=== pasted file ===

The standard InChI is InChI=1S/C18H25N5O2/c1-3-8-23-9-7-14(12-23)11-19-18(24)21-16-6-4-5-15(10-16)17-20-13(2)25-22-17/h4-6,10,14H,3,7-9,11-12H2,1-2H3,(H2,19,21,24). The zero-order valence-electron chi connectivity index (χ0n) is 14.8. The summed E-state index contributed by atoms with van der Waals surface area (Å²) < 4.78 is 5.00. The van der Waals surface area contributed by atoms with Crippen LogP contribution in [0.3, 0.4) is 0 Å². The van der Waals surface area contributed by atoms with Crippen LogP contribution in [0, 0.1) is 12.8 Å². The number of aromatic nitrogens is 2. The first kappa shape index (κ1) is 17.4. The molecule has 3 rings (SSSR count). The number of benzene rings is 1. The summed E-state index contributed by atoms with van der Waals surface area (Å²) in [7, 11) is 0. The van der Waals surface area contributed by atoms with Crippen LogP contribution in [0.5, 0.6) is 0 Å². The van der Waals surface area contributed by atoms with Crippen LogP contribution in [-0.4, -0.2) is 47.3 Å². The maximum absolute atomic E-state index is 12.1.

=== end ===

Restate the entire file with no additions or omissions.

The standard InChI is InChI=1S/C18H25N5O2/c1-3-8-23-9-7-14(12-23)11-19-18(24)21-16-6-4-5-15(10-16)17-20-13(2)25-22-17/h4-6,10,14H,3,7-9,11-12H2,1-2H3,(H2,19,21,24). The zero-order valence-electron chi connectivity index (χ0n) is 14.8. The summed E-state index contributed by atoms with van der Waals surface area (Å²) < 4.78 is 5.00. The van der Waals surface area contributed by atoms with Crippen LogP contribution in [0.3, 0.4) is 0 Å². The van der Waals surface area contributed by atoms with Crippen LogP contribution in [0, 0.1) is 12.8 Å². The number of aromatic nitrogens is 2. The first kappa shape index (κ1) is 17.4. The molecule has 3 rings (SSSR count). The number of benzene rings is 1. The summed E-state index contributed by atoms with van der Waals surface area (Å²) in [7, 11) is 0. The van der Waals surface area contributed by atoms with Crippen LogP contribution in [0.5, 0.6) is 0 Å². The van der Waals surface area contributed by atoms with Crippen LogP contribution in [-0.4, -0.2) is 47.3 Å². The maximum absolute atomic E-state index is 12.1.